Aaron Gordon has always been viewed as a sure-fire NBA prospect because of his athleticism, but it's what he does with his physical attributes that could make him a dynamic professional. Through seven Pac-12 Tournament and NCAA Tournament games, Gordon averaged 12.6 points, 8.9 rebounds and 3.7 assists per game, a sign of his versatility that is even more finely tuned on the defensive end. But he comes with one major flaw.
Athleticism: Gordon has a quick second and third jump, can run the floor like a gazelle and leap with them best of them. At 6-foot-9 in shoes and 220 pounds, he will be capable of hanging with small forwards in the NBA immediately, and as the youngest player in the draft could still add a bit of weight down the line, allowing him to play the power forward spot more. Gordon recorded a 39-inch vertical at the draft combine, which was expected. What wasn't expected was that he'd lead all players with a 2.76 second shuttle, which is telling of his lateral quickness that helped him switch onto point guards -- and stay in front of the speediest of them, including ASU's Jahii Carson -- at the college level.
Unselfishness: Gordon's greatest strength and reason for his highly-regarded draft stock lies in his passing ability. He worked very well as an interior passer by playing with true center Kaleb Tarczewski and power forward Brandon Ashley (before Ashley was injured) in his only season at Arizona. That could translate to the NBA well, but so will his ability to rebound and lead the break. His ball handling is fit to do so.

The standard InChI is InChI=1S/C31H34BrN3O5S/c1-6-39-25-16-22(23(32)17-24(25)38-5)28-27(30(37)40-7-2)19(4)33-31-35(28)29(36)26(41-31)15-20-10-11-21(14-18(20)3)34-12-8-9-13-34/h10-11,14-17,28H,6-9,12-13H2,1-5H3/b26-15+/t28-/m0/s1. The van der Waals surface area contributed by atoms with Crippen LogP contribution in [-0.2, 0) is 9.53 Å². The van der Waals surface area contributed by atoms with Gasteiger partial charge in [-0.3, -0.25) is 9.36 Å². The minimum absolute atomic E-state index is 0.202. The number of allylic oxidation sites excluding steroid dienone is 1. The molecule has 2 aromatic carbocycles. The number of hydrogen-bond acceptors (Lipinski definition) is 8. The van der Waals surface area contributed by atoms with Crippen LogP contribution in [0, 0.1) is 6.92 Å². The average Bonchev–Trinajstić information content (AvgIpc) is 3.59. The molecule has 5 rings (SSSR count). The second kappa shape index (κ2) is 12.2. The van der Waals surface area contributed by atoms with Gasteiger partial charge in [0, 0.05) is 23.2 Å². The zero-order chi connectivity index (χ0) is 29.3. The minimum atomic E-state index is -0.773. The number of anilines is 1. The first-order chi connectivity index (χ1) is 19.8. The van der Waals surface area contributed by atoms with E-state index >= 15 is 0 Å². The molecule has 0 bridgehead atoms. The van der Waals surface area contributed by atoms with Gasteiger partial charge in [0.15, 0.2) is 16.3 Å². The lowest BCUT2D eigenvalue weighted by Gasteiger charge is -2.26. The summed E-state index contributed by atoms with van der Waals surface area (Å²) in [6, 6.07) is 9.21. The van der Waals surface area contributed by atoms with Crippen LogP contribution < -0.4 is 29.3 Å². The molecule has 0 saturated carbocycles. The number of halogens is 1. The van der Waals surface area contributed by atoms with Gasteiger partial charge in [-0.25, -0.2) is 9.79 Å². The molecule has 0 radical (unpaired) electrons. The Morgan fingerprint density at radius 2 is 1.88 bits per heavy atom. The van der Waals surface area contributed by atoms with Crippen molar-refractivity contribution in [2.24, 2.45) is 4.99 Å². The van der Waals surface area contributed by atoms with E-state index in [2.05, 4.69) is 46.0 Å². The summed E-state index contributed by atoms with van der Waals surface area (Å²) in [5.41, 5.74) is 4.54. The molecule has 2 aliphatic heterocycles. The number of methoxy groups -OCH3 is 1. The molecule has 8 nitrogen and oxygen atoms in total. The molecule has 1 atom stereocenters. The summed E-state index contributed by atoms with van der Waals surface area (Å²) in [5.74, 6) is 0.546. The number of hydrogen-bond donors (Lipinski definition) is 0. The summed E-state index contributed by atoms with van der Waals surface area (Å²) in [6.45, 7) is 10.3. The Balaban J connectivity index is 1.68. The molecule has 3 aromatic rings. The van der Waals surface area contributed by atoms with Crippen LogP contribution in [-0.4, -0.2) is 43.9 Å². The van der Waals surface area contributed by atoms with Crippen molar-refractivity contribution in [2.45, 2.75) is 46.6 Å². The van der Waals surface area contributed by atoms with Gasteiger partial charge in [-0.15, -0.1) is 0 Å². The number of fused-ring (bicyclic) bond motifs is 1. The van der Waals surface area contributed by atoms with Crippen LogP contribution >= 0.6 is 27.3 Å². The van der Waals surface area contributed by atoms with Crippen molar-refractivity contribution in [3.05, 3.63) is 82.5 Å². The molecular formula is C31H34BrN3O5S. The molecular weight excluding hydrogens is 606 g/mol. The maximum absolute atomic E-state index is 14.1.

Motor: Sometimes it's an overused term, but Gordon's motor has made him one of the better rebounders in the 2014 draft and also an elite defender both on the ball and off. While he could use improvement as a defensive rebounder with added size, Gordon was elite on the offensive glass. It's why many project him to be similar to multiple-time All-Star Shawn Marion.
Character: The Arizona product is considered a team-first player with high character. He was almost forced to become a playmaker on a Wildcats' team that needed more assertiveness, especially in the postseason. He was named USA Basketball's Male Athlete of the Year in 2013.
Foul shooting: The most obvious knock on Gordon was his shot, especially at the foul stripe. The forward hit an abysmal 42 percent from the line despite reportedly being a near-80-percent shooter in practice -- the mental aspect of the percentage might be bigger than his shooting mechanics. Gordon rarely took perimeter shots but did decently by knocking down 36 percent from three-point range. He has since retooled his jumper, but the results have yet to be seen.
Scoring mentality: Perhaps it's partially connected to his lack of confidence in his shooting, but Gordon struggled to even look for his shot as opponents in Pac-12 play quite literally played Gordon from the painted area, even if he was standing at the three-point line. Gordon's lack of moves on drives and his lack of creativeness in his scoring ability could be seen as a major flaw. He lacks post moves and aside from facing up and jumping over opponents does not have the ability or the feel to score in any way other than spotting up. Though Gordon is a better ball handler in the full court than many give him credit for, he lacks a feel for pick-and-roll situations, failing to pull up when the shot is there or drive when a lane opens up.
Post defense: Though it was hardly a problem in college, Gordon probably won't be immediately able to match up with power forwards at the NBA level due to his size. He does have the build to fill out to fit more into the Blake Griffin comparison that many peg him into.